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Saved Her Life.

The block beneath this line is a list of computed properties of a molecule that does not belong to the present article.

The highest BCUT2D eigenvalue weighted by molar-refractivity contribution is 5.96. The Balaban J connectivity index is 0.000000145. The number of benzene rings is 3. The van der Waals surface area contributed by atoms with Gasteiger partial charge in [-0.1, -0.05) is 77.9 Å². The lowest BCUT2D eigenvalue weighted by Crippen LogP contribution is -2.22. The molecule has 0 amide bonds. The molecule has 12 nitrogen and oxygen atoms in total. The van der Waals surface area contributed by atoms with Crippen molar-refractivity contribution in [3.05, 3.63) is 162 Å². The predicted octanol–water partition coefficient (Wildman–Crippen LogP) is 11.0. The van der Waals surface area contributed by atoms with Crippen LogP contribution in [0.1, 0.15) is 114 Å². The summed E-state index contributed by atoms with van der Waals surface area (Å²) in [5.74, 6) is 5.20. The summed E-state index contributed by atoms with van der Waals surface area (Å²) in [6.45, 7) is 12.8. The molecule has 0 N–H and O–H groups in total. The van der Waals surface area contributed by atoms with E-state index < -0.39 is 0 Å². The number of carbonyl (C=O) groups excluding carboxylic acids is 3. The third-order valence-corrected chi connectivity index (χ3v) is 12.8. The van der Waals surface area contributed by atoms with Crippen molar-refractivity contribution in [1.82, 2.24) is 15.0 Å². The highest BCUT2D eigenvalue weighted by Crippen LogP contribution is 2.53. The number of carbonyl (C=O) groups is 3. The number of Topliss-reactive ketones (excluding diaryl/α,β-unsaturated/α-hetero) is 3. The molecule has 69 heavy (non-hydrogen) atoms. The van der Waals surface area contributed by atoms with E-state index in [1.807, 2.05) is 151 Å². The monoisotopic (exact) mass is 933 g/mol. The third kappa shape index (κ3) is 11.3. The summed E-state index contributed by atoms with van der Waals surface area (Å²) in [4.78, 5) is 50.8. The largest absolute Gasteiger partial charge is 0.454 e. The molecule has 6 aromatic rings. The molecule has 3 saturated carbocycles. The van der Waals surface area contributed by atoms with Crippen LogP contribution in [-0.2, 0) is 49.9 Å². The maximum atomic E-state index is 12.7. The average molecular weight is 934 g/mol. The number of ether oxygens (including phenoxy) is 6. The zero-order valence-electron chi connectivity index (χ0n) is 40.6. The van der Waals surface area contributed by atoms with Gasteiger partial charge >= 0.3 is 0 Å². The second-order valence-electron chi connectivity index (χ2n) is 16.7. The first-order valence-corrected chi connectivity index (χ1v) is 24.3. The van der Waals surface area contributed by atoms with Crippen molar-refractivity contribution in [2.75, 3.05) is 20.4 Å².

Mr*. C. J. W ooLPRifXJK, of Wort hum, Texas, sue'1'} tin life <>f her ehiUI by the use t»f Ayer’s Cherry Pectoral. a '•One of my children had Croup. The case was attended by our physician, and was supposed to ne well under control. One night T was startled by the child's hard breathiiiff. arm on going to it found it strau tfing. If had nearly ceased to breathe. Kea'izfng that the child’s alarming condition had become possible in suite of the medicines given. I reasoned that such remedies would be f no avail. Having part of a bottle of Ayer's Cherry Pectoral in the house. I gave the child three doses, at short intervals, and anxiously waited results. From the moment the Pectoral was given, the child’s breathing grew easier, and. in a short time, she was sleeping quietly and breathing naturally. Tim child is alive and well ttwlav, ami l do not hesitate to sa\ that Ayer’s Cherry Pec toral saved her life.” AYER’S Cherry Pectoral Prepared hy I)r 4. C. AyerfcCo., Lowell, Miim. Prompttoact,3uretocure Little Rock is endeavoring to get another railroad at Hot Springs. A YOUNG GIRL'S FORTUNE. AN INTERESTING SKETCH. Nothing appeals so strongly to a mother’s affection as her daughter just budding Into womanhood. Following is an instance: “Out daughter, Blanche, now 15 years of age, had been terribly afflicted with nervousness, ami had lost the entire use of her right arm. She was in such a condition that we had to keep hi*r from school and abandon her music les sons. Iri fact, we feared St. Vitus dance, and are positive but for an Invaluable remedy she would have had that terrible affliction. Wo had employed physicians, but she received no benefit from them. The first of last August she weighed but 75 pounds, and although she has taken only three Nifties of Nervine she now weighs 105pounds; her nervousness and symptoms of St. Vitus dance are entirely gone, she attends school regularly, and studies with comfort and ease. She has recovered complete use of her arm, her appetite Is splendid, and j no m >nt*y could procure for our daughter the health Dr. Miles* Nervine has brought her. When my brother recommended the rem edy I had no faith In patent medicines, and would not listen to him, but as a last resort he sent us a bottle, wo began giving it to Blanche, and the effect was almost immedi ate. Mrs. It* ft. Bullock, Brighton, N. Y. Dr. Miles’ Restorative Nervine Is sold by all druggistsoa a positive guarantee, or sent direct by the Dr. Miles Medical Co., Rlkhart, i Did., on receipt of price, $1 per bottle, six bottles for 95, express prepaid, it Is positively free I row opiates or dangerous drugs. SOLD BY DRUGGISTS EVERYWHERE Bills to admit Utah and Arizona to statehood passed the House by an almost unanimous vote. SCROFULA Mrs. E. J. Rowell, Medford, Mass., says her mother has been cured of Scrofula by th3 use of four bottle* of jpJRS?® after having had mucuother treat pSEfiEdS ment, and being reduced to quire a low condition of health, as it ▼as 11 -flight she could not live. Cured my little boy of heredl ivy scrofula^^^j^Y^ which ap peared all < v '..is face. Tor a year I had given up all hope of Is If ' recovery, when finally I w-.s induced to use B A few!) ttles cured him, and no _| Symptom* of the disease remain. Mrs. T. L. Mathers Matherville, Miss. Our book on bloo.l in 1 Skin Diseases mailed free. Swift sraciFic Co.. Au*nu. g*. One man shot and killed another at Dardanelle last Monday in a fight about twenty cents. The stringency must still be on in that town. An agreeable laxative and Nebve Tome. 8wd by Druggists or sent by mad. Sic., 60c. •nd $1.00 per package. Samples free. 1/’ ^ Mrt .’^he Favorite TCCTB FCTBH RW Im w for the Teeth and Dreath,3i>c. Captain Sweeney, V..VA.,San Diego,Cal., ■ays: “Shiloh's Catarrh Remedy is the llrat I medicine I have ever found that would do mo j any good.” Price SO eta. Sold by Druggists. I SHILOH'S CURE. This Great Cough Cur* promptly cures i where all others fail. For Consumption it has no rival; has cured thousands, and will cna* TOP, If taken in time. Frits 25 ill.. 69 eta.. IL03. For Sale hv Win. Ilrook Rurkhardt is iu [lot Npriugs and ■ will give two lectures, one, “The Killiu g of John M. < ’lavton” and I the other, “The Arkansas Penitent! I ary and How it is Run.” Latham, Alexander A Co., have furnished the United Press with es j1 tunut.es on the cotton crop of the*1 United States. An estimate of the 11 total crop makes t>. 774. 453 bales. j | The estimate for Arkansas is <177,- * 340 bales. j ‘ There is a very large plantation j in Chicot county out in the middle!1 of Lake < 'hicot called “Siinnvside,” M The owners want to sell it to the < state to place and work the convicts ! on. it is said to lie the most ma<rui j ficient plantation in the South and | consists <>f 4,000 acres. On the Lake j1 is a steamer and a naptha launch. < General Armstead, however does not :< recommend its purchase bv the state. There are 200 well furnished tene ment houses on it and it is said the j convicts would have less chance oi l ‘ escape than from anywhere else out j * side the penitentiary walls. . Hood’s Pir.Ls are the best family I * cathartic and liver medicine. Harm- < less, reliable, sure. I ,~*m**,,m*m*mmm* mu'W.w YEARS GIFT. ''' *»«««* distribute*f i Writer* will ttke fltaftVttc*. * T. OP. 3^*CT2:TX>-&.'3', Editor THURSDAY, DEC. 21, 1K93. An election took place over in Mississippi on the 14th for repre sentatives. and resulted in the tri umphant election of democratic can didates. Seven of Jerry Simpson’s fellow citizens are in training, so they say, to slash him to pieces so soon as he girds his loins for another race for congress in the big seventh, as his district is called in Kansas. It is thought that Jerry is without an other day in that quarter of the po litical vineyard. The Wilson tariff bill should be passed without much amendment or much argument. What the country wante most is to get back to the correct principle in tariff- taxation which is tariff’ for revenue oniy. Along this line the reformation will be kept up as the necessities of the country will admit until the goal is reached. Gvessers at the cotton crop for this season range from seven to sev en and a half millions. The aver age will be about seven and a quar ter millions, so the best authorities think. With a seven and a quarter million crop this year, we fail to un derstand why the staple don’t ad vance, but it don't.and that ends the argument. Before another issue of The Dem ocrat goes to its readers, that all importaut occasion commemorated in conviviality, frolic and feasting, will have passed. If we had old Santa Claus at command, we would make him dump a sleigh load of Christmas into every home where The Democrat goes, and into every borne where it does not go. The Democrat wants into the circle when jt comes u) me enorus oi peace anu good will, and a Merry Christmas to all. The Globe-Democrat says: “The Wilson tariff bill was prepared in contempt of the idea of uniform jus tice.” What is it's idea of justice, if it is not justice to put agricultu ral implements on the free list; as also all raw material, and to lower the tariff on necessities, and to change it from a specific, to an adva lorem basis,—from a prohibitive to a revenue principle. That man's idea of justice never looks beyond the manufacturer or business to take into the account the poor con sumer. The judicial qualities ol his mind are not worth much. A stoky iVtold to the effect that Napoleon Bonaparte wanted to put silver in circulation in France, but the people didnt wrant it. But in or der to get it into circulation, he made a check for one hundred thous and francs,and put it into a five franc piece and put it into circulation. He did this to create a demand for the silver five franc piece, that is to get silver in circulation. How hap py would the American people be if some of Napoleon's money sense could be injected into administra tion heads. Then it was ingenuity in use by Napoleon to get silver in use among the people. Now with us, it is ingenuity in use by the ad ministration to prevent it. But the people have their demands in re serve and will assert them after awhile. The New York Cotton Exchange consists of 454 men. It is limited to this number. Each man pays $10,000 initiation fee. Nobody is allowed to sell cotton or handle it in New York < it v except those licensed by these men. They bought and sold last year 40,000,000 bales, near ly four times as much as was raised in the world. They get 10 cents per bale for buying or selling each bale, ii* .4:1 mill linn l,.of x f iv to this they got from $50,000,000 to pl00,000,000 of forfeited margins from those who deal in futures. I'his is the biggest gambling eon crn in the world.—Arkansas Press. What a monstrous concern this is, rud what a monstrous business they •nrrv. Why demand such a fee, or brm such a trust, if the business vas legitimate and honest? Let the irotest against this gigantic scheme >f evil swell throughout the country uitil it is throttled and destroyed as vas the Louisiana lottery. The idea is rapidly taking hold of 1 he musses ol the people that it is insafe to entrust the interests of 1 he democratic party to eastern lands in another campaign. Ever iince the war we have been follow ng an eastern leadership. We have lever had the courage to select a eader that would truly represent mr interests. We have always minted it patriotism to party succ ess to sacrifice much of southern ihd western faith to eastern expedi ncy, in order for the achievement >f victory at I he polls. The idea irominent in campaigns heretofore ias been “victory, victory.-' We iad never thought but what with ictory, we could conquer an easy agreement of party policy after wards. But the party has seen ^ nough of eastern dogmaticism. and he unrelenting bent of eastern j>rej — >« Mr. Chas. IT. Bauer Of Frederick, Md.. suffered terribly for over tea yents with abscesses and running sores on lits left log. He wasted away, grew weak and thin and was obliged to use a cane and crutch. Everything which could be thoughtof was done jfithout good result, until lio began taking Hood’s Sarsaparilla which effected a perfect cure. Mr. Hauer is now m the best of health. Full particulars of his ease will bo scut all who address C. I. Iloon it Oo., Lowell, Mass. HOOD’S PlLL 8 are Hi# best after-dinner Ml*, •Mist digestion, cure headache and biliousness. — ...- — — - .— " 11 udice on some of its vital doctrines, to make it not only suspicious, but downright afraid of eastern leader ship or domination in the future. The last campaign lias opened its eyes to sec beyond doubt that it is the principles of the party that compose its strength more than its men, be they ever so strong. It has come to see also that in order to carry faith perfectly with the peo ple, it must have its leadership in fullest accord by association and training! with the feelings and faith of the sections where the conditions now and always have made the foun dations of democratic doctrine. The next President rtf the United States ought to feel the burden of a south ern and western constituency. Ilis conceptions of what this country needs ought to lie developed out of experiences and sympathies grow England industries or New York banks. A western or southern dem ocrat in the White House means a consum&tion ot democratic faith in the administration of the country. Nothing else does. THE GLOBE-DEMOCRAT FREE Any reader of this paper can get The St. Louis Gi.obe-Democrat free. Read the offer on another page, and take advantage of it at once. The Weekly Globe-Democrat is now is sued in Semi-Weekly sections, eight pages each Tuesday and Friday, six teen pages every week, making it practically a Semi-Weekly paper,yet the price remains only one dollar a year. In polities, it is strictly Re publican, but it gives all the news, and is absolutely indispensable to the farmer, merchant or professional man who has not the time to read a large daily paper, and yet desires to keep-promptly and thoroughly post ed. Sample copies will be sent free on application to Globe Printing Co., St. Louis, Mo. If there were twice as many dol lars,value aside, as there now is, the purchasing power of every dollar | would be dii nished one half. If there were half as many dollars, the purchasing power of every dollar would be doubled. If we double the number of dollars, we double man's ability to get a dollar. When we double man's ability to get a dollar we double his ability to meet his obligations. If we diminish the number of dollars,we diminish man’s ability to get dollars; hence we diminish the abil ity of the man in debt to meet his Obligations. There are two classes of thought on finances. The first looks at one side only. They would at once by the creation of fiat money attempt an abnormal increase in the number of dollars with the view alone of enormously doubling up the ability of the man in debt regard less of every other interest. Anoth er class looks at only one side also, i • i but from a different point of view. | Ji/ii 11, it is a intti-i.fi ui i;uomcpo—" j sf selfishness. This class is mostly j embraced in the Eastern states, nine! of them In number, but they own more than one half of the entire wealth of the United States. This wealth consists in dollars. The more dollars there are the less pow- j ?r will their dollars have. The few ! ;r dollars there are the greater pow .*r will their dollars have. They want no dollar, therefore, but the scarce lollar which is the gold dollar. This oasis increases the burden of getting lollars, and also increases the ad vantages of the men who have dol ars. The lirst plan is by dishonest egislation to abnormally increase he ability of a man to get dollars. L'he second, or gold standard plan s by dishonest legislation to in n-ease the power of men who have lollars thereby robbing a man of he ability to get dollars. The rcm >dy is simple, the free and unre ABOVE ALL OTHERS, Dr. Pierce's Golden Medical Dis- ' ' oovery is the medicine for the j blood. You’U be willing to believe | this, perhaps, if you think of the , way it’s sold to you. On trial— ( that’s what it amounts to. In any case where it fails to benefit or i-ure, your money is returned. With any doubtful or ordinary medicine.’ this couldn't be done. And it isn’t done, except with the “ Discovery." In every disease caused by a I torpid liver or impure blood, this 1 medicine will certainly cure For the most stubborn Hlcfn and Kealp ‘ Diseases; the worst forms of Keror- ■ ula, even Consumption mr Lung- . vt fulu m its earlier stages; and for Dy<pe|>sia, “ I.iver Complaint,” 1 md every kindred ailment, nothing ap- ( proa<-iie» it as a remedy. Nothing else, at any price, is really aa ■heap. You pay only for the good you get. I It s more than mere relief—it's a perfect pid permanent care, that you get with Dr. Sage's Catarrh Remedy. The proprietors ilfcr $500 reward for any Incurable case jt Cat-urh < stricted use of both gold and silver, the money of the constitution. The eaju.ikk symptoms of dye pep sia, such as distress after eating heartburn, and occasional headaches, should not be neglected. Take Hood’s Sarsaparilla and be cured. “Come let us reason together.” This has been a standing text ever since Joshua wanted the people to use their common sense until now, and it now fits the situation as well or better than ever before. A little exercise of this sort as regards the policy of farming operations for the forthcoming season has more prom ise in it than any other particular exercise we think of. We havp a particular condition of affairs now surrounding us. and it is very plain what the policy has been that has led us fn it. The question is will we go it blind another season or not. Will we keep on doing like we ul always have done, or will we use sense and reason and quit a way that has landed us in the mad? A pig when he has stuck his head in a crack two or three tunes and finds it too small for him to get out, has sense enough to quit and go and hunt another. Our country has cer tainly tried this crack faithfully and long, and we haven’t got out at it yet. Let’s do like the pig, go a hunting for another, • and not only say cotton planting won’t do, but do what we say. Last year we were guilty of almost a crime in paying 15c for meat because we paid so lit tle attention to what we ought to do, and this year, if we don’t mind,we’ll fool along and not have meat and bread enough for another j'ear. and have to buy on a credit again. Sure ly our country has tried this meth od long enough. Let’s change it. DO YOU EXPECT TO BECOME A MOTHER ? “ Mothers’ Friend” BIKES CHILD BIRTH E>S¥. Assists Nature, Lessens Danger, and Shortens Labor. “ My wife Buffered more in ten minutes with her other children than she did all together with her last, after having used four bottles of MOTHER’S FRIEND," saye a customer. Henderson Dale, Druggist, Canni, 111. Sent by express on receipt of rrice, $1.50 per bot tle. book “ To Mothers ’’mailed free. GR ADFIELD REGULATOR CO., ton SALE BY ALL DRUGOIST8. ATLANTA, QA Additional Local. —The choir of the Methodist church south will render special music next Sunday at the morning service. Strang ers and others are cordially invited. —Mr. Henry Stueckel will leave to morrow for St. Louis and Illinois to g’pend the holidays with relatives. Mr. Will Patrick will have charge of the tailoring business during his absence. —From Mr. .fo Rushing, who was in town Tuesday, we learn that Ids father, Uncle Burrell, after a little spell of sick ness, is up again, which we rejoice to hear. Uncle Burrell is one of the old landmarks. He came to Arkansas, and settled in Pope county in 189.'!, GO years ago, and has been one of Pope’s staunch citizens ever since. This excellent old veteran is now past 78 years old and it is hut natural that all of us should re joice to know that he is lull of interest in the events of his community and able to handle his concerns with a grip of a much younger man. A happy Christ inas to him and to all his class. May a kind providence lead them quietly down the western slope to a peaceful, happy resting place. The ‘’Democrat's’' Xnms Wishes. To Arkansas editors. May they pros per. To democrats everywhere. May they get the otllces. To Santa Claus. May he bring a pres ent for each and all. To our merchants. May their trade be abundant in ’94. To Billy Wooten. May he get tiis oommision as an Xmas gift.. To the poor old bachelor. Mat he have better luck next year. To Arkansas farmers. .May they have better crops and better roads. To Russellville. May slit* soon get electric lights and water works. To the American people. May they get free coinage and tariff reform during ’94. in i iui. iu aim inn iwmjuuii'. May they receive a double portion of prosperity. To the democratffc administration. May it give tin- people tbe laws they [dead for. To Papa Cleveland. May he escape the horrors of paregoric and midnight floor walking. To the candidates of the ’W campaign. May each succeed in pulling the plum 5f iiis choice. To our advertisers, also. May they llnd increased patronage and business igceess in 1x5*4. To the deserving poor. May the wolf >fwant be a stranger to their door during ;he coming year. We wish all our readers a merry Xmas. May the new year bring them peace and prosperity in its silken wings. To our judicial officers. May they continue to dispense justice at the old itand, with old-time success. To the little children, most of all; it wouldn’t be Christinas without them. May everyone receive a present. To Mayor Russell and his official as iociates. May they continue to adiniu ster the city government acceptably. To the rich. May they learn to prae ice charity and good will in the future is they have money getting in tbe past. To every one,—the rich and the poor, he high and the low, the humble and xalted,—we wisli a Merry, Merry hristmas. PRODUCE! I have opened a produce house tere for the Ft. Smith Fruit and ’rodttee C’o., and can pay the high j et market price in cash for your! tutf. It is money in your pocket to! ee me before selling elsewhere. 1 j Fant 1000 head of geese, also all the lucks 1 can get. Don't sell until i on see me. Kggs and furs a spe I ialt-v- FT. SMITH PRODUCE CO. | Jko. M. liaAsriEAU, Manager. < ___ i To aid Pigoetiuii taka one Small Bile Bean after aims. 2&c. per bottle. In Memory of Mrs. Joannie Bogan, Who died at her home in Russellville, Ark., on the 4th day of December, 1808, aged 28 years, 5 mouths and 15 days. The subject, of this notice was the daughter of M. A. and Eliza. Campbell. She was born in Knox county, Tenn., on the 18th day of June., 1885. She was married in 1881 to Mr.VV. I). Bogan, near Cedar Bluff, Ala. Tory lived happily together 12 years, having4children horn to them, two of whom died in infancy. She moved with her husband to Russell ville, Ark., in the spring ol 1880, where she spent the remainder of her life. She was sick 18 days. Her suffering was great, but she bore it with much patience and without a murmur. Her heart was as boundless as the ocean, and her many noble traits of character were apparent to all. She was a believer in the Chris- ' tian religion, although she never made any public profession. Only a few days i before her death, she expressed herself as not being afraid to die. She was a kind neighbor and a model wife. To i know her was to love her. Those who ! knew her best loved her most. Many hearts were saddened to hear of her j death. Her piety was pure, strong, fer- i vent and constant- She will be greatly and sadly missed by her aged father, j mother and children with other relatives and friends. But, oh, how much and how sadly will she be missed by her sorely afflicted husband, who is so lon»'v and desolate. Bo of good ; » liile death has snatched from you your dear est earthly one, and it pains your heart to give her up, prepare to meet her in a better world, where you can live togeth er forever, and whefe death will never knock at the door of your mansion. Alas, the steps of death are everyvbeie; his voice murmuring in every sweep of the wind. We all have felt or seen his power. We deed faith, that we may look forward into the approaching day. and while we gaze, the beams of the morning spread light and loveliness over the earth. It is not otherwise, ns from be neath the night of time wc peer anxious ly after the pure day of heaven. We all have loved ones in heaven; we feel sad because they are lost to us, but while we weep and wonder, they are wrapped in garments of light and warble songs of celestial joy. We hope to meet them again, share their pleasures, emulate their sympathie.*,and compete with them In the paths of endless development. Shadows fall upon them no more, nor is life rutiled with anxious cares; love rules their life and thoughts,and eternal hopes beckon them forever to the pur suit of infinite good. Dear wife, I will not grieve for thee, That now thy burdened soul is free; I’ll meet you on the other shore, Where pain and partings are no more. Mv little children stand around. And hang upon mv knee, And with their little prattling tongues. They give me some relief. D. €. Hoi-kiss. BUSINESS! Spbciae Attention!—It is now only a short time till this year will be gone, and there are still more than 300 of our customers that have not paid us what they justly owe. We now insist on a prompt and immediate settlement, and unless we get the same, we shall consider that it is their in tention for us to collect by legal process. We feel that we have treated our customers with all the courtesy that is reqnired of us, but they have shown a lack of appreciation. Love & Roys Hdw. Co. Sale of Valuable Property. Notice is hereby given that pursuant to an order of the circuit court of Pope county, Ark., 1, as assignee and receiver of the late linn of Wooten A Oates, will up to 12 m. on December 27,1893, receive sealed bids for the purchase of the busi ness house and lot in Russellville, Ark., belonging to said estate. Said property will be sold either subject to a certain mortgage existing thereon in favor of tiie Arkansas B. A I.. Association, or free from said mortgage, sis much as $2000.00 must be paid cash, the balance within one year year. If purchased sub ject to said mortgage, half the purchase money to be paid cash, the balance in 12 months. All deferred payments to bear ti psr cent interest and to be secured by personal security and vendor’s lien on property. All bids are subject to rejec tion, and no bid will be accepted until submitted to and apnroved by the circuit judge. Said property consists of a two storv brick business house with 34 feet front and 100 feet depth, well built and furnished, together with a lot having same frontage and 120 feet deep, splen didly located, title good. ('. I>—ItowAX. Assignee A Receiver Russell vim, Ark., Dec. l(i, 1893. THE ST. LOUIS REPUBLIC FREE T WICK-A-WEEK. 10 Page* Every Week. A Great Semi-Weekly, Onl) 81 a Year Any reader of The Democrat can get The T\vtce-a-Week Ret tunc free by sending in three new yearly subscribers to The RurrBUo with $3.00. In addition to obtaining the greatest news weekly in America, every subscrib er to The Rki-cbuc will save ten times year by tbe special offers made subscrib ers from time to time. Sample copies of Tun Republic will be sen* anyone upon receipt of a postal card request. Address all orders, THE REPUBLIC, ST. LOUIS, MO. Not ice--Important! All notes and accounts owing the late firm of Wooten A Oates fall due on the 15th day of October, 1893, and as assign ee and receiver of the assets of said linn it is my duty to collect them promptly. All who owe them are therefore notified to come in and settle at once, or upon failure will incur the cost of suit. C. 1). Rowan, Assignee and Receiver. Specimen Cases. S. H. Clifford, New Cassell, Wis., was troubled with Neuralgia and Rheumatism, his Stomach was disord ered, his Liver w as affected to an alarm ing degree, appetite fell away, and he was terribly reduced in tiesh and strength. Three bottles of Electric Hitters cured him. Edward Shepherd, Harrisburg, III., Iiad a running sore on bis leg of sight years’ standing. Used three bottles of Electric Bitters and seven boxes of Buckleii's Arnica salve, and his leg Is Bound and well. John Speaker, Ca tawba, O., had live large Fever sores in hia leg, doctors said he was incur tble. One bottle of Electric Hitters rod one box Bucket!'* Salvo cured him sntlrely. Sold at J. VV. Wells l>r ug itore. j A Household Treasure. D, W, Fuller, of Canajoharle, N\ Y., lays that he always keeps Dr. King’s Mew Discovery in the house and his annly lias always found the very best esults follow its use; that he would ; Kit be without It, if procurable. G. A . 1 ;>ykenmn Druggist, Catskll!, N. Y.,l iay«, that Dr. King’- New Discovery 8 undoubtedly tbe best Cough remedy; i bat he has u*ed it iu bit family for j light years, ahd It has never failed to lo all that is claimed for It. Why not ry a remedy so long tried anil tested, "rial bottles free at J. W. Wells Drug tore. Regular size ode and $1.00. # Ballard’s Horeiiound Syrup. We guaranis* thin to be the best Cough Syrup manufactured In the whole wide world. This is saying a great, deal, but it is true. For Con sumption, Cou tbs, Colds, Sore Throat, Sore Chest, Pneumonia, Bronchitis, A-thma, Croup, Whooping Cough, and all diseases of the Throat and Idling % we positively guarantee Ballard’s Uore hound Syrup to be without an equal on the face of the globe. Is support of this statement we refer to every indlv ual who lias ever use! if, and to every druggist who has eier sold It. Such evidence is indisputable. Sold by J. W. Wells. It is when a woman gets caught in a shower with a new hat on that you may realize what a rain of terror is. Ballard’* Snow Liniment. Mrs. Hamilton, Cambridge, Ills., says: Iliad the rheumatism so bad I could not raise my hand to my head. Ballard’s Snow Liniment lias entirely cured me. I take pleasure in Inform ing my neighbor* and friends what it has done for me. Clias. Handley, clerk for Lay & Lyman, Kewanee, Ills., ad vises us Snow Liniment cured him of Rheumatism. Why not try It? It will surely do you good. It cures all Infla inntion, Wounds, Sores, Cuts, Sprains, efn Sold by J. W. Wells. Cures Outs, Burns, Bruises and Fever Sores. Smith's Pain Oil. SO cents. ■ — "■I II S .. —....- —i I HALL & SMITH, Stove Repairers,; JEFFERSON STREET RUSSELLVILLE, ARK. New stoyes exchanged for old, or I old ones repaired and made good as I new. Parties living in the country hav ing old stoves not in use can trade the same to good advantage. Old stove castings, etc., bought. J. T. FOWLER, A. P. M'KRNNON, RUSSELLVILLE, ARK. CLARKSVILLE, ARK. TfOWLKR & HcKKNNON, 1 ATTORNEYS AT LAW, RUSSELLVILLE, - ARK Will practice in all the Courts of the Stat<. : : : : : Your patronage solicited Office in Bradley & Fowler old stand, JmnurTHTnTTmrunumuurnrruTirnruuurumuurTn II »n J ii in III J II JII Til JII Til Til Til in in 4 n 11. in in in if PERRY & SON, Headquarters for jresi] |rwB;«S & Low Prices. TOBACCOS. SMJFF&C Prompt anti courteous attention to all. Como amt ecu un. iiiiTTsm ii ii 4ii ii siiii WwwWmlMiiki cs^ciTY^ II, E. CEAIG, Proprietor West Side Jefferson Street, RUSSELLVILLE, ARK, By prompt and courteous attention I sha) nope to merit the patronage of tfie public. Highest market price paid for good Cattle Hogs. Ac. ■“ COME AND SEE ME! Tax Collector’s Notice. rriHE taxpayers of Pope count? are requested X to call at the voting precincts on the fol lowing dates and ascertain the amount charged against them, and pay it there if possible, thus preventing the inconvenience of making settle ments witli so many on tin* last day, April 10th, 1894. A penally of twenty-five cents on each dollar of tax is added after April 10th, 1894, on real and personal of 19W, Allen township, Monday, January 15th, 1894 Freeman 44 Tuesday, 44 lfith, 44 North Fork 44 Wednesday 44 17th, 44 Sulphur 44 Thursday, 44 18th, 44 Smyrna 44 Friday, * 44 19th, 44 Ind'epend’ce 44 Saturday, 4* 20th. 44 Jackson, Monday and Tuesday, Jan. 22 and 28 Griffin, Wednesday and Thursd’y, 44 24 and 25 Burnett township, F riday, January 26th, 1894 Convenience 44 Saturday, 44 ’ 27th, 44 Center 44 Monday, 44 29th, 44 Moreland 44 Tuesday, 44 Both, 44 Valley 44 Wednesday 44 81st, 44 Gum Log 44 Thursday, Feb’v 1st. 44 Galla Creek, Friday and Sat any 44 2 and 8 44 Sand Springs township, Monday, 44 5th, 44 Martin 44 Tuesday, 44 0th, 44 Bay 1 is* 44 Wednesday 44 7th, 44 Clark, Thursday and F riday. Feb. 8 and 9, 44 Ilolly Bend Tp . Monday, February 12th. 44 Galla liock 44 Tueoday, 44 18th, 44 Lee 44 Wednesday, 44 14th, 44 Wilson, Thursday, Friday and Saturday. Feb. 15. JO and IT. Libert}. Monday and Tuesday, Feb 19 and 90. Dover, \Ved„ Th’urs and Fri, Feb 21, 22 and 23. Wilson, Feb. 96, 27 and 28. Illinois, from March 1 to April 10, 1894. Given under my hand this 20th day of Decem ber, 1888. W. J. J()HNSt>N, sheriff and Collector Pope Co-, Ark. N. B,—Those who do not know the number of their land will please bring their last tax re ceipt. __ J, | MMMaNMMlMft * ('oimuisMioner's Sale. yOTK t. u hereby given that pursuant to the Is order su 1 decree of the Pope Circuit Court ,0,1 tliu Sim .lay of No# on her, 1893, the S i !*V* 4“v ‘>r November, leva, term of aui court, In s cause pending iltoreiu between Albert K SnattucA, trustee, ami the UrltlBli A American Mortgage Company (limited) Plaiu ifl's, against \V Ilham l* uilluiu ami Mary J i jillum. Defendants, I will on the itoth day of I an nary, ls9t, during the home for judicial ales, as special commissioner appointed in aid cause, at the trout door of the court house I u the town of Hussellville. Arkansas, offer lor sale to the highest bidder the following de- i eribcd lands, towit: The 8J< ol the NWv and he K>j of the 3Wj< of Mention 84, Township 8, | lorth of range 18 west, containing 160 acres, ; ■xeept !i acres. In ttu southeast corner of the I Hi* Of ti e few V of said Mention 84, to satisfy a ; lerree in favor of the above named Plaintiffs or the sum of 4600.00 and costs and interest roin tho first day of .November. 1891, until paid i .’erms of sale: A credit of three months, the mrehaser to give bond with approved security nd a lien Co lie returned on the laud for the urchase money. J. X. BULLOCK. »04 special commissioner. | F M V — ... , VfAiifX ITrn BOR MILLKIt MILLI Undertakers an’ RUSSELLVh We have constantly on ha kinds, Window Shades, Cart Machine Supplies. Have a f rienced Undertaker. Night FIRST-CLASS CABINF Repairing, Varnishing, Renov ture done in first-class style. - WORK of all kinds. We clean i. chines and make them run good as JOHN A. ERWIN BEL. Wagons, Buggies, .... Furniture, . . . Sewing Machines. '—^COMPLETE LINE OF CASKETS AND COFFI Burial I^obes. Rurniture, "Wall Paper, : : : : Baby Carriages, Sewing STUDEBAKER WAGONS. Furniture, Sewing M and Watches repaired. Remember the place SHI)i BRICKS and don't you Wt-here. **■ FREE! FREE! F; -THE St. Louis Globt >moc EIGHT PAGES EACH TIKSI) SIXflSEN PAGES EVERY r* A GREAT SEMI-WEEKLY PAPER! ( Any render of this paper can aret it free by *e and their names, OX THIS BLANK, CLOBE PR Remit by Bank Draft, Poet-office or Bxr. Letter. Sample copies will be sent fre» ORDER E To GLOBE PRINTING GO. St. Louis. Mo. Herewith tin ' |3.00, and the names t from Tuk Dkmockat, published at RussellviP AND FRIDAY GLOBE-DEMOCRAT for subscribers named. Name of sender. Postofflee. . Niuuni of Subscriber. .: L. !.., I ... | Do You Wear . . . . Jp I Good Clothes? 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